The VHF receiver is set to SSB because this provides a better indication for signals generated by the power supply board (ie. you can hear the beat note change when touching the chopper transformer). The signals appear to be relatively stable CW carriers and appear at regular intervals across the bands being monitored. For example I was able to detect the following ... 180.926MHz, 180.784MHz, 180.641MHz, 180.498MHz etc etc with strong examples at 171.1MHz, 176.069MHz, 177.64MHz and 179.356MHz. They're spaced at approximately 140KhZ.

In addition to the discrete interfering CW signals; when the circuit board is powered up the background noise level across the marine band on the receiver doubles in strength.

 What next? Well I'm awaiting the manufacturer's comments. My customer has already fitted a spare board with exactly the same results so it's not a faulty board. Maybe it's not all connected up as its supposed to be? I can't say, however the power supply board is fitted in a plastic lined metal box which can be split into two. The two halves have gaps around them so will not be good enough for screening higher frequencies so there may be some radiated interference and there are no ferrite chokes fitted to any of the wiring.

I looked at the chopper chip specification and this suggests in a roundabout way to add a small ferrite bead to leg 6 of the chip. This isn't easily done in the example I have because the chip is soldered too close the the printed circuit board.

Looking at the filter components, I guess the common mode choke is a bit on the small side.. maybe a larger one would attenuate higher frequencies better? Maybe ferrite rings fitted to the wiring might help? There's a control circuit daughter board fitted to the outside of the case and this will probably carry interfering signals so maybe a pair of ferrite rings can be fitted to its 9-way and 3-way cables?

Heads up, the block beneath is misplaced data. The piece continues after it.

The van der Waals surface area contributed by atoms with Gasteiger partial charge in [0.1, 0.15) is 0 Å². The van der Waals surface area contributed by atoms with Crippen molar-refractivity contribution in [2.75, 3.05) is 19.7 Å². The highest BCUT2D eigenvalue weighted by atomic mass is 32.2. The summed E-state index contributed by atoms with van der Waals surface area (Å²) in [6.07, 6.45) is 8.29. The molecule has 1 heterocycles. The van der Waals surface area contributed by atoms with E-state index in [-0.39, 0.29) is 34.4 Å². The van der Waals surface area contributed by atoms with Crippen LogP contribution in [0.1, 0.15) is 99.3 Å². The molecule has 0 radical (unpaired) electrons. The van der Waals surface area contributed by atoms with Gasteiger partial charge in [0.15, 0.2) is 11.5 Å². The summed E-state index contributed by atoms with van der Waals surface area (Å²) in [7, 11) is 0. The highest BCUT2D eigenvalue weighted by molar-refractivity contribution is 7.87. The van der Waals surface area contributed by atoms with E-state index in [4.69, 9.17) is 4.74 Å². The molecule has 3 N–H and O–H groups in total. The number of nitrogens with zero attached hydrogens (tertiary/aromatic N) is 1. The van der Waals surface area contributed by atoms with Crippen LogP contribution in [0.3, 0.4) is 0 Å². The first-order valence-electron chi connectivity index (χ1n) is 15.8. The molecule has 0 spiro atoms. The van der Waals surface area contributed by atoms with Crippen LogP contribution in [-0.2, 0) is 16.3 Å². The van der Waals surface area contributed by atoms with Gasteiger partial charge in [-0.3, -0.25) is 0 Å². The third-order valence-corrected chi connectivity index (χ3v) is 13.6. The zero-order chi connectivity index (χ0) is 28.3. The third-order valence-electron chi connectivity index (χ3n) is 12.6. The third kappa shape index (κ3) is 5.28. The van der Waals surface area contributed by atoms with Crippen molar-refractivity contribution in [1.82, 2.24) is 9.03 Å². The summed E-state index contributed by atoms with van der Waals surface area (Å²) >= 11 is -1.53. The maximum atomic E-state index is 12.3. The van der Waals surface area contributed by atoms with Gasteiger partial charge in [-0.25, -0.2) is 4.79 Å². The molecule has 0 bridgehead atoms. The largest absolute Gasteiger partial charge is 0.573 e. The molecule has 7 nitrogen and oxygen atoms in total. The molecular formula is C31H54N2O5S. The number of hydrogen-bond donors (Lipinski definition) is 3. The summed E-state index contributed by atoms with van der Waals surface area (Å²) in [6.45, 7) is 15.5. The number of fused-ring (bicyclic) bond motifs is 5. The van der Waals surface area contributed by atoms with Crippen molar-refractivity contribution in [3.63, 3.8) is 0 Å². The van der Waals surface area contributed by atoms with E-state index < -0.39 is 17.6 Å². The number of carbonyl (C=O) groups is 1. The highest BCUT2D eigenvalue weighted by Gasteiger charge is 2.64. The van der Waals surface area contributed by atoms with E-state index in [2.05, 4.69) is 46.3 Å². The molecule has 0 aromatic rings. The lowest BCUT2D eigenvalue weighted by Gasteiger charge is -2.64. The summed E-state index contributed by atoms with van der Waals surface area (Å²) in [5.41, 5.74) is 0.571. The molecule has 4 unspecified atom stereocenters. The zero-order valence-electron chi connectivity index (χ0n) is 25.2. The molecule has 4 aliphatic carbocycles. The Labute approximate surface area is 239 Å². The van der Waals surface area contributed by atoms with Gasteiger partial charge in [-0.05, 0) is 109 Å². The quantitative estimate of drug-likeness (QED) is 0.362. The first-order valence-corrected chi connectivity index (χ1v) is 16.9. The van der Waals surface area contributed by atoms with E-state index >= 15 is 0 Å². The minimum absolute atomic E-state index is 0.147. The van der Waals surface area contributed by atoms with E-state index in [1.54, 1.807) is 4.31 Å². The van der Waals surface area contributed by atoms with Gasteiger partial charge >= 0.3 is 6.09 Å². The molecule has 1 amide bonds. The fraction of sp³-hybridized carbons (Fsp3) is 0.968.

Another thing I've seen before is the use of conductive tape stuck over slots in metal screens. This practice is often to be found in laptop computers and computer monitors.

 Before tackling the problem of providing extra suppression I heard back from Daikin. They supplied a certificate of conformance referring to EN60335-2-40 and 2004/108/EC. I read these documents and found that they excluded certain environments, in particular aircraft and ships. I'd already found the EMC requirements for the latter (EN301 843) and it specifically covered the marine VHF band. This is treated with priority, requiring manufacturers to meet a more stringent interference level. So, the air conditioner circuit board is not as suitable for marine use as other similar equipments whose manufacturers design to meet marine requirements.

Next, I decided to see what the fundamental interference signal looked like. I already knew it was around 145KHz so I connected up my half finished R1155 and tuned in the signal from the Daikin circuit board. I found a very powerful carrier wave at 124.8KHz together with a powerful sideband a few KHz higher. The sideband consisted of a rough modulation buzz based on 100Hz.

Many years ago I worked for a company, Plessey, that made cryptographic equipment. This sort of stuff takes plain language information, generally teletype data, and messes it around before sending it to the outside world. The idea is that anyone picking up the data cannot understand it unless they have a key to decode it. All very well but it's not that easy to build a black box that contains electronic signals without leaking some of these to the output wires. In fact using special amplifying equipment an interceptor can see enough of the original unencrypted information to read it. This means that cryptographic equipment needs to have filters so that what gets out of the box isn't helpful to a interceptor. There are specifications to which manufacturers need to work when building their black boxes known generally as TEMPEST. Click to see a true story.

One can't easily modify a piece of commercial gear to meet TEMPEST but one can use some of the techniques employed.

Read the following: STR-L472 Application Note....2004/108/EC....EN301-843

Next, attempting to reduce the interference levels